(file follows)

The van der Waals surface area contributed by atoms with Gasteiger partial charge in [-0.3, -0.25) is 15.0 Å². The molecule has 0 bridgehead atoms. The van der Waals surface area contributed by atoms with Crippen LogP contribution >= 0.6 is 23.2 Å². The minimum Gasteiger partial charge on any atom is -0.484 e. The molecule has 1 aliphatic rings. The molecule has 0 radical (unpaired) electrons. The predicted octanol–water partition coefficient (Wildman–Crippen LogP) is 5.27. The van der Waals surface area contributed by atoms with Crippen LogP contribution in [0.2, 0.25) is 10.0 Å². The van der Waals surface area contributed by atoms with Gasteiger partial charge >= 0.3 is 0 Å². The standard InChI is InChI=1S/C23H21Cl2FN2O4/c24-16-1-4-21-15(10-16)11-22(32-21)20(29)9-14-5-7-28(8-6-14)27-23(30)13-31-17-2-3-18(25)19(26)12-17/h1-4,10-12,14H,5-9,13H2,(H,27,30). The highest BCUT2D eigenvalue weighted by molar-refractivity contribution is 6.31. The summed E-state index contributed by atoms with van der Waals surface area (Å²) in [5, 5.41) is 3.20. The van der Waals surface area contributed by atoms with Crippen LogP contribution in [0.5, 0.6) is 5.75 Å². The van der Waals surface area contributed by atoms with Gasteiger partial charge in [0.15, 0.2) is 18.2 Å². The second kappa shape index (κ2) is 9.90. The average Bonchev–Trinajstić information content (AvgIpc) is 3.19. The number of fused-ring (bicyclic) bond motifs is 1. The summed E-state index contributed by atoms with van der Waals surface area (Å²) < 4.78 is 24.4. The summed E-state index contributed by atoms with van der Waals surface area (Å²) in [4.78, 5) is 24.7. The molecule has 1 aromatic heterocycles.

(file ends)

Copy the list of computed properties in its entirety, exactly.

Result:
The van der Waals surface area contributed by atoms with Gasteiger partial charge in [-0.3, -0.25) is 15.0 Å². The molecule has 0 bridgehead atoms. The van der Waals surface area contributed by atoms with Crippen LogP contribution >= 0.6 is 23.2 Å². The minimum Gasteiger partial charge on any atom is -0.484 e. The molecule has 1 aliphatic rings. The molecule has 0 radical (unpaired) electrons. The predicted octanol–water partition coefficient (Wildman–Crippen LogP) is 5.27. The van der Waals surface area contributed by atoms with Crippen LogP contribution in [0.2, 0.25) is 10.0 Å². The van der Waals surface area contributed by atoms with Gasteiger partial charge >= 0.3 is 0 Å². The standard InChI is InChI=1S/C23H21Cl2FN2O4/c24-16-1-4-21-15(10-16)11-22(32-21)20(29)9-14-5-7-28(8-6-14)27-23(30)13-31-17-2-3-18(25)19(26)12-17/h1-4,10-12,14H,5-9,13H2,(H,27,30). The highest BCUT2D eigenvalue weighted by molar-refractivity contribution is 6.31. The summed E-state index contributed by atoms with van der Waals surface area (Å²) in [5, 5.41) is 3.20. The van der Waals surface area contributed by atoms with Crippen LogP contribution in [0.5, 0.6) is 5.75 Å². The van der Waals surface area contributed by atoms with Gasteiger partial charge in [0.15, 0.2) is 18.2 Å². The second kappa shape index (κ2) is 9.90. The average Bonchev–Trinajstić information content (AvgIpc) is 3.19. The number of fused-ring (bicyclic) bond motifs is 1. The summed E-state index contributed by atoms with van der Waals surface area (Å²) < 4.78 is 24.4. The summed E-state index contributed by atoms with van der Waals surface area (Å²) in [4.78, 5) is 24.7. The molecule has 1 aromatic heterocycles.